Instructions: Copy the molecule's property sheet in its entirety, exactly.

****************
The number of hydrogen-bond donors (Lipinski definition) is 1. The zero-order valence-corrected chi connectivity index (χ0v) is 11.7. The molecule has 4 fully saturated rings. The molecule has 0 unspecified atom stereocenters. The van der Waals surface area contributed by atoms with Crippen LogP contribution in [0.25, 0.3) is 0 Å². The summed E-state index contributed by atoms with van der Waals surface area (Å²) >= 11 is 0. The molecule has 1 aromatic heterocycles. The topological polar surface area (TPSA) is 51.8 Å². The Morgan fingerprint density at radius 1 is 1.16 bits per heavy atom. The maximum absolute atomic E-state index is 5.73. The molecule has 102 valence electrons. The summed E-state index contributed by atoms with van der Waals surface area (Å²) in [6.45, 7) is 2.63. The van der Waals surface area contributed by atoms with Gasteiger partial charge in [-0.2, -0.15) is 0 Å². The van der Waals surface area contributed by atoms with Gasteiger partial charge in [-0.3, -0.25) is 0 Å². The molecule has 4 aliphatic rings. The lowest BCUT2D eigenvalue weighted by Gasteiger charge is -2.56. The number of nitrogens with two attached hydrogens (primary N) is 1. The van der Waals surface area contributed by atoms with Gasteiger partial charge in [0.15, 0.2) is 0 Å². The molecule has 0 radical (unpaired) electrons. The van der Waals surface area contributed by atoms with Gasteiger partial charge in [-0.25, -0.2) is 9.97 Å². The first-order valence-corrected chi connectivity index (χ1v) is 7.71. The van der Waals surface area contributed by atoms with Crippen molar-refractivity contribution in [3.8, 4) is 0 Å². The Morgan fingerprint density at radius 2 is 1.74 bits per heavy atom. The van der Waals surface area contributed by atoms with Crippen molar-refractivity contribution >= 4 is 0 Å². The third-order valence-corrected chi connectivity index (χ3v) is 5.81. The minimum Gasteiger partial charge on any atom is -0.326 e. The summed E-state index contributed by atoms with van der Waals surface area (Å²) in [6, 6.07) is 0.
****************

The number of hydrogen-bond donors (Lipinski definition) is 1. The zero-order valence-corrected chi connectivity index (χ0v) is 11.7. The molecule has 4 fully saturated rings. The molecule has 0 unspecified atom stereocenters. The van der Waals surface area contributed by atoms with Crippen LogP contribution in [0.25, 0.3) is 0 Å². The summed E-state index contributed by atoms with van der Waals surface area (Å²) >= 11 is 0. The molecule has 1 aromatic heterocycles. The topological polar surface area (TPSA) is 51.8 Å². The Morgan fingerprint density at radius 1 is 1.16 bits per heavy atom. The maximum absolute atomic E-state index is 5.73. The molecule has 102 valence electrons. The summed E-state index contributed by atoms with van der Waals surface area (Å²) in [6.45, 7) is 2.63. The van der Waals surface area contributed by atoms with Gasteiger partial charge in [-0.2, -0.15) is 0 Å². The van der Waals surface area contributed by atoms with Gasteiger partial charge in [-0.3, -0.25) is 0 Å². The molecule has 4 aliphatic rings. The lowest BCUT2D eigenvalue weighted by Gasteiger charge is -2.56. The number of nitrogens with two attached hydrogens (primary N) is 1. The van der Waals surface area contributed by atoms with Gasteiger partial charge in [0.15, 0.2) is 0 Å². The molecule has 0 radical (unpaired) electrons. The van der Waals surface area contributed by atoms with Gasteiger partial charge in [-0.25, -0.2) is 9.97 Å². The first-order valence-corrected chi connectivity index (χ1v) is 7.71. The van der Waals surface area contributed by atoms with Crippen molar-refractivity contribution in [3.8, 4) is 0 Å². The Morgan fingerprint density at radius 2 is 1.74 bits per heavy atom. The van der Waals surface area contributed by atoms with Crippen molar-refractivity contribution >= 4 is 0 Å². The third-order valence-corrected chi connectivity index (χ3v) is 5.81. The minimum Gasteiger partial charge on any atom is -0.326 e. The summed E-state index contributed by atoms with van der Waals surface area (Å²) in [6, 6.07) is 0.